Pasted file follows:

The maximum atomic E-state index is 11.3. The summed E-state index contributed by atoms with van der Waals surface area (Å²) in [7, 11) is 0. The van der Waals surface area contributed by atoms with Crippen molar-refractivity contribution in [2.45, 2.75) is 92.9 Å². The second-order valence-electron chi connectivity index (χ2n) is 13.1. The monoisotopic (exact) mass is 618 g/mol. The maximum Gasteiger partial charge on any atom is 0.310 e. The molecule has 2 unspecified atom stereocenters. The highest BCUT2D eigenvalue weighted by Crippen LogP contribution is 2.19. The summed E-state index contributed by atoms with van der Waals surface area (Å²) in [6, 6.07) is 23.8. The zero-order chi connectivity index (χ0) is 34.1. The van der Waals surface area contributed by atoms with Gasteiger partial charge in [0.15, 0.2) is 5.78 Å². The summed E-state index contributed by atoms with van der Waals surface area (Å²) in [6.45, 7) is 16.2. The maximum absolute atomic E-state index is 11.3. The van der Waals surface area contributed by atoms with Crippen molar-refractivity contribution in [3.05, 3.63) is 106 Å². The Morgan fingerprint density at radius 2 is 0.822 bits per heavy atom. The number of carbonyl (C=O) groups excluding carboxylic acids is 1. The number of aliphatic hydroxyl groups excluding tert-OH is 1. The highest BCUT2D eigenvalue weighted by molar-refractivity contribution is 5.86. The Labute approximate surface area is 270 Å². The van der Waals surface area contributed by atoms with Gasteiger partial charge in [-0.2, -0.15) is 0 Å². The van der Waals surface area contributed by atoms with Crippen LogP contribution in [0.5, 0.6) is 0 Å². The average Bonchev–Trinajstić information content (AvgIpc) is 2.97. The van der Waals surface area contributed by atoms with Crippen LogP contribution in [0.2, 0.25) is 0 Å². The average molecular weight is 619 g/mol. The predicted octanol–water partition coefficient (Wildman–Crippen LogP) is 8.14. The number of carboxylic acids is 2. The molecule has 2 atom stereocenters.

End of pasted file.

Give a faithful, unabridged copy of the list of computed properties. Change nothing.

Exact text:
The maximum atomic E-state index is 11.3. The summed E-state index contributed by atoms with van der Waals surface area (Å²) in [7, 11) is 0. The van der Waals surface area contributed by atoms with Crippen molar-refractivity contribution in [2.45, 2.75) is 92.9 Å². The second-order valence-electron chi connectivity index (χ2n) is 13.1. The monoisotopic (exact) mass is 618 g/mol. The maximum Gasteiger partial charge on any atom is 0.310 e. The molecule has 2 unspecified atom stereocenters. The highest BCUT2D eigenvalue weighted by Crippen LogP contribution is 2.19. The summed E-state index contributed by atoms with van der Waals surface area (Å²) in [6, 6.07) is 23.8. The zero-order chi connectivity index (χ0) is 34.1. The van der Waals surface area contributed by atoms with Gasteiger partial charge in [0.15, 0.2) is 5.78 Å². The summed E-state index contributed by atoms with van der Waals surface area (Å²) in [6.45, 7) is 16.2. The maximum absolute atomic E-state index is 11.3. The van der Waals surface area contributed by atoms with Crippen molar-refractivity contribution in [3.05, 3.63) is 106 Å². The Morgan fingerprint density at radius 2 is 0.822 bits per heavy atom. The number of carbonyl (C=O) groups excluding carboxylic acids is 1. The number of aliphatic hydroxyl groups excluding tert-OH is 1. The highest BCUT2D eigenvalue weighted by molar-refractivity contribution is 5.86. The Labute approximate surface area is 270 Å². The van der Waals surface area contributed by atoms with Gasteiger partial charge in [-0.2, -0.15) is 0 Å². The van der Waals surface area contributed by atoms with Crippen LogP contribution in [0.5, 0.6) is 0 Å². The average Bonchev–Trinajstić information content (AvgIpc) is 2.97. The van der Waals surface area contributed by atoms with Crippen LogP contribution in [0.2, 0.25) is 0 Å². The average molecular weight is 619 g/mol. The predicted octanol–water partition coefficient (Wildman–Crippen LogP) is 8.14. The number of carboxylic acids is 2. The molecule has 2 atom stereocenters.